On Thursday, President Sebastián Piñera launched a 2.3 billion peso (US$2.8 million) research fund for projects that contribute to the development of new tools and to studying the impact of the virus from all areas of knowledge.
“The contribution of science and the world of research, broadly defined, is fundamental. We need to study, research, and learn more about this virus, this challenge, this threat, because the better we know it, the better we can learn to live with it for what is an as yet unknown period of time,” said President Piñera. He was accompanied by the Science, Technology, Knowledge, and Innovation Minister, Andrés Couve.
The competition, which was organized through Chile’s national research and development agency (Agencia Nacional de Investigación y Desarrollo, ANID), will provide up to 90 million Chilean pesos (US$108,000) per project. Researchers must begin their work in May 2020 and will have 12 months to complete it.
Interested parties can apply through the ANID website between April 30 and May 22.
The initiatives can be new or ongoing and must focus on the diagnosis, control, prevention, treatment, or monitoring of the virus or other aspects related to the pandemic and its consequences, incorporating healthcare, social, economic, cultural, and humanistic research.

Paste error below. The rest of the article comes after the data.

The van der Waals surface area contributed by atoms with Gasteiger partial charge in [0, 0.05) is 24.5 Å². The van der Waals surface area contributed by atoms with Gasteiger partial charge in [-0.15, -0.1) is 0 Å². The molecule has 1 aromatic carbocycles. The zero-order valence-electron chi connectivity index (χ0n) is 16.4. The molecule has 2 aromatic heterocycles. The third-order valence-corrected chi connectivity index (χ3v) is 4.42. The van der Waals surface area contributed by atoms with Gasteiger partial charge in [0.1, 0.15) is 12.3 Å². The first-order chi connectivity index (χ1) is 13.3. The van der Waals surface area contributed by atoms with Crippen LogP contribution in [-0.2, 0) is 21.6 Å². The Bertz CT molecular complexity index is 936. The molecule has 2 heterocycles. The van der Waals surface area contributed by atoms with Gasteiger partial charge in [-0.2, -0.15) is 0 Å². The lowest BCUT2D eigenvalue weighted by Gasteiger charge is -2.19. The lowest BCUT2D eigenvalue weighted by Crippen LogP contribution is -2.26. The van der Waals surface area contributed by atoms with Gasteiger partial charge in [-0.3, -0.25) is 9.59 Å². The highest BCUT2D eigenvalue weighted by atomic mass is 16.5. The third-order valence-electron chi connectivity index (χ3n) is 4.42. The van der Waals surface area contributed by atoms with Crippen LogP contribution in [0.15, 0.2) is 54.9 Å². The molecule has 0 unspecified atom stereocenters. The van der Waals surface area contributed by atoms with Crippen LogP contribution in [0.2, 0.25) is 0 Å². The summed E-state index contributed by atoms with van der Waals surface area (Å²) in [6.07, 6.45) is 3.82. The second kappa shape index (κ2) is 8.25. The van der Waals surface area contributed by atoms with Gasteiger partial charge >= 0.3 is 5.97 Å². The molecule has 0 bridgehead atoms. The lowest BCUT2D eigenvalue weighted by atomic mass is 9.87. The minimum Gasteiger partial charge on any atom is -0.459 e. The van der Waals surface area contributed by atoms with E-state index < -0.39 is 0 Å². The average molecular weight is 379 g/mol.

The lead researcher for each COVID-19 Fund project will be required to make their results available to the community free of charge, along with any databases generated in the context of their work. The data will have to be shared with no restrictions and their reuse will be permitted under existing open access practices.
“We have to be more alert than ever, with our eyes wide open, addressing the problems of today and preparing to tackle the challenges of tomorrow. That is part of the basis for this COVID-19 Research Fund,” the President said.
This initiative aligns with the work that is being done by renowned international research agencies, such as those of France, Germany, Canada, and the United States, which have announced funding to help us to understand and address this pandemic and future emergencies.